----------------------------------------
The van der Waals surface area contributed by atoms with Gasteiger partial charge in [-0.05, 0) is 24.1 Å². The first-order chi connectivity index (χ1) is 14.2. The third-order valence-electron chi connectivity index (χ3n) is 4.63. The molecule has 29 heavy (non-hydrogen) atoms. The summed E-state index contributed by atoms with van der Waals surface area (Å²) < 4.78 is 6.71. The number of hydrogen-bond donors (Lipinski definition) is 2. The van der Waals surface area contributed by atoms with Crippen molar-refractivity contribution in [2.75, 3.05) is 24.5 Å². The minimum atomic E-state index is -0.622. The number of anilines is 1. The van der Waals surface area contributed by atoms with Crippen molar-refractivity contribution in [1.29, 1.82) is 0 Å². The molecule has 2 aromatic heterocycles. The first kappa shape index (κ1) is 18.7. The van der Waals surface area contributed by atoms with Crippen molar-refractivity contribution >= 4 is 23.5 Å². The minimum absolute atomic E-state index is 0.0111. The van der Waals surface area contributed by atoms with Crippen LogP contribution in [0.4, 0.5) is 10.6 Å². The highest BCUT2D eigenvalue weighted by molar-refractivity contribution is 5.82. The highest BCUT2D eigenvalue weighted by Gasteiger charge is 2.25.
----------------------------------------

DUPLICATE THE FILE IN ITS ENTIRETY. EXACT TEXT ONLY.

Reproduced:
The van der Waals surface area contributed by atoms with Gasteiger partial charge in [-0.05, 0) is 24.1 Å². The first-order chi connectivity index (χ1) is 14.2. The third-order valence-electron chi connectivity index (χ3n) is 4.63. The molecule has 29 heavy (non-hydrogen) atoms. The summed E-state index contributed by atoms with van der Waals surface area (Å²) < 4.78 is 6.71. The number of hydrogen-bond donors (Lipinski definition) is 2. The van der Waals surface area contributed by atoms with Crippen molar-refractivity contribution in [2.75, 3.05) is 24.5 Å². The minimum atomic E-state index is -0.622. The number of anilines is 1. The van der Waals surface area contributed by atoms with Crippen molar-refractivity contribution in [1.29, 1.82) is 0 Å². The molecule has 2 aromatic heterocycles. The first kappa shape index (κ1) is 18.7. The van der Waals surface area contributed by atoms with Crippen molar-refractivity contribution >= 4 is 23.5 Å². The minimum absolute atomic E-state index is 0.0111. The van der Waals surface area contributed by atoms with Crippen LogP contribution in [0.4, 0.5) is 10.6 Å². The highest BCUT2D eigenvalue weighted by molar-refractivity contribution is 5.82. The highest BCUT2D eigenvalue weighted by Gasteiger charge is 2.25.